Indeed it's a shame that no-one thought to ask Klopp whether he really believes that his best hope of a place in the main European competition next season lies through winning this season's trophy or merely as a sop to a top four finish in his domestic competition, especially as I'm sure Roma will already be considering using Albion's "dry pitch" strategy as a way to combat the mighty reds.

First game I have seen in a long while, although I did hear the World Service radio coverage of the win at ManU last week, so it was something of a shock to see us concede so early and with such a poor defensive showing, with Rodriguez running out wide to put pressure on the ball after a short passing development of a Liverpool set-piece, only to have the other defender (Dawson?) who had started to come towards the two Liverpool players to drop back so as to take up a position inside the six-yard box, which allowed the attacker who had by-passed Rodriguez to simply saunter into the box and cross into the usual morass of bodies, whereupon Ings, one of the five changes getting a token run-out, stabbed home his first goal for so long that his celebration suggested he'd scored a blistering injury time winner in a major European final rather than a three-yarder against a team propping up the division, but it would be churlish to begrudge him his unbridled joy.

As with many Albion games in recent memory, it wasn't readily apparent that "going behind early doors" actually made much difference to a slightly different version of our old "keep it tight and look to nick something" game plan - different in that Albion now not only look to "keep it tight" be also seem to want to "keep it" when they do finally get it - and certainly Klopp's second stringers never looked up the challenge of going on to run riot, although both sides would have chances to score as the game meandered into the final twenty minutes, whereupon Darren Moore decide to spice things up a bit by withdrawing the excellent McClean so as to give Evans and end of season run-out.

Can't say that I have any idea as to the thinking behind this change as all it merely seemed to do was to confuse Dawson so much that, once again, he elected to remain in the centre rather than track Salah as the later ran in acres of space just outside the line of the six-yard box and it came as little surprise to see a player who has excelled all season in creating something in tight spaces, making full use of a complete lack of attention to overcome the vagaries of a dry pitch and calmly chip the ball over Foster.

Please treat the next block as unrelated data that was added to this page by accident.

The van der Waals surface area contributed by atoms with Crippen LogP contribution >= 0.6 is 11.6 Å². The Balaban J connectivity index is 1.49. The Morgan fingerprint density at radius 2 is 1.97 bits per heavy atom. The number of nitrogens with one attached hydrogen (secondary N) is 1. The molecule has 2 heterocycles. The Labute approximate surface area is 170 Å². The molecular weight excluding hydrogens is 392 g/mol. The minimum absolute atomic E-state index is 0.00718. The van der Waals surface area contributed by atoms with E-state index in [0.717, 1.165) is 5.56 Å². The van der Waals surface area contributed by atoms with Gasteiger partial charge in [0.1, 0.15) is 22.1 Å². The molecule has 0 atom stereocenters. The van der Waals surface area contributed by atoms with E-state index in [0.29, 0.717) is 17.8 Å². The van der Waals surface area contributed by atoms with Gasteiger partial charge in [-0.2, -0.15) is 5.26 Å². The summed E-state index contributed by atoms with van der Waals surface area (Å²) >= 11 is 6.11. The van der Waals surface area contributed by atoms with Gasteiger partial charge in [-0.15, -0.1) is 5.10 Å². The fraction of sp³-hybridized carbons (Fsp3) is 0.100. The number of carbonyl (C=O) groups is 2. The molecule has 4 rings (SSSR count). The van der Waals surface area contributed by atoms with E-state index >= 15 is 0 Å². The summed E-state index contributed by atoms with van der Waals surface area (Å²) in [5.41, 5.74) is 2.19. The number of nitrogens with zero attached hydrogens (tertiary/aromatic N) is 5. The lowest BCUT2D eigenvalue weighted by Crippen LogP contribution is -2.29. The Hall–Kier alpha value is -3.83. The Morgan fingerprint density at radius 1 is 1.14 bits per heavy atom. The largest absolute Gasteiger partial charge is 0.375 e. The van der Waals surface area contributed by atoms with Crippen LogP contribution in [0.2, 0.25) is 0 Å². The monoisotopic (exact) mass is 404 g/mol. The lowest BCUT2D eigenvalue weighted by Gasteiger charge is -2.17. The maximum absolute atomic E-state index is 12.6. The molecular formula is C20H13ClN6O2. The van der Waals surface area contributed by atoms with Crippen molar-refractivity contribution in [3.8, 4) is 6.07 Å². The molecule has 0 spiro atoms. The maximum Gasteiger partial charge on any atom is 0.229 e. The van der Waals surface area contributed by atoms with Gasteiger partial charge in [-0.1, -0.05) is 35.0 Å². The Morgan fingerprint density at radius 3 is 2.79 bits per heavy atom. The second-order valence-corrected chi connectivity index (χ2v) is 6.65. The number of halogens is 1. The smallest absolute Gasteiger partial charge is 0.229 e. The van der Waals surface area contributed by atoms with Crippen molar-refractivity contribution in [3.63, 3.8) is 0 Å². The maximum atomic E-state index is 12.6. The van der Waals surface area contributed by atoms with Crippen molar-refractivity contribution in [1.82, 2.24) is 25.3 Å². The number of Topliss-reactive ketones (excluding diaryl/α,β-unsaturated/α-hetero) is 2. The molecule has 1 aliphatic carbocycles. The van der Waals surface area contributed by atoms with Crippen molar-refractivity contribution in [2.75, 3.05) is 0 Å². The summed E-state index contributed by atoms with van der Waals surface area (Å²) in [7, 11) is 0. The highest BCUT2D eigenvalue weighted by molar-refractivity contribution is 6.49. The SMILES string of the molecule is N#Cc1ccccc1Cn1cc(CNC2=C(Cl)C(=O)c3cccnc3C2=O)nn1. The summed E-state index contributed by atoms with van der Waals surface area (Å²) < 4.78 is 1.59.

Going two down would see Big Dave forced into undoing his earlier withdrawal of a winger for a defender, by now bringing on a winger, Burke, for a defender, Gibbs, and, within a couple of minutes, Liverpool would concede an almost identical goal to their first, with Livermore reprising Danny Ings's "haven't scored in ages" role by poking home from close range after a bout of pinball in the box in the wake of a set-piece, although Jake's display of delight was a pale impression of that of the former Burnley man.

It might be possible to make a claim that what was, effectively, a swap of McClean for Burke, ultimately led to us getting the goal that gave us the point which, according to Klopp, we didn't actually need, in that I can't believe that the Mad Dog would have gone to ground as easily as Burke when "earning" the free- kick from which Brunt's wand was able to deliver the inviting ball onto which a diving Rondon would be able to power home a diving header inside the near post, but such a claim would be merely be a knock to the reward that the Venezuelan got for another display of tireless running across the front.

And of course, despite what dummkopf Klopp might think about our "useless comeback", our dream lives on, courtesy of Man City repaying us for handing them the title by trouncing the Swans and, even if that dream doesn't come true, would it be too much to dream instead that Liverpool miss out on a top four spot by the same two points they dropped against us, as a resurgent Chelsea start to make up the ground by trouncing an ever more jittery Swansea in the next round of games? Yes, I think it probably is but whatever, here's to reading about a few more useless comebacks before the curtain falls, for which many, many thanks to Brendan Clegg, for his continued output.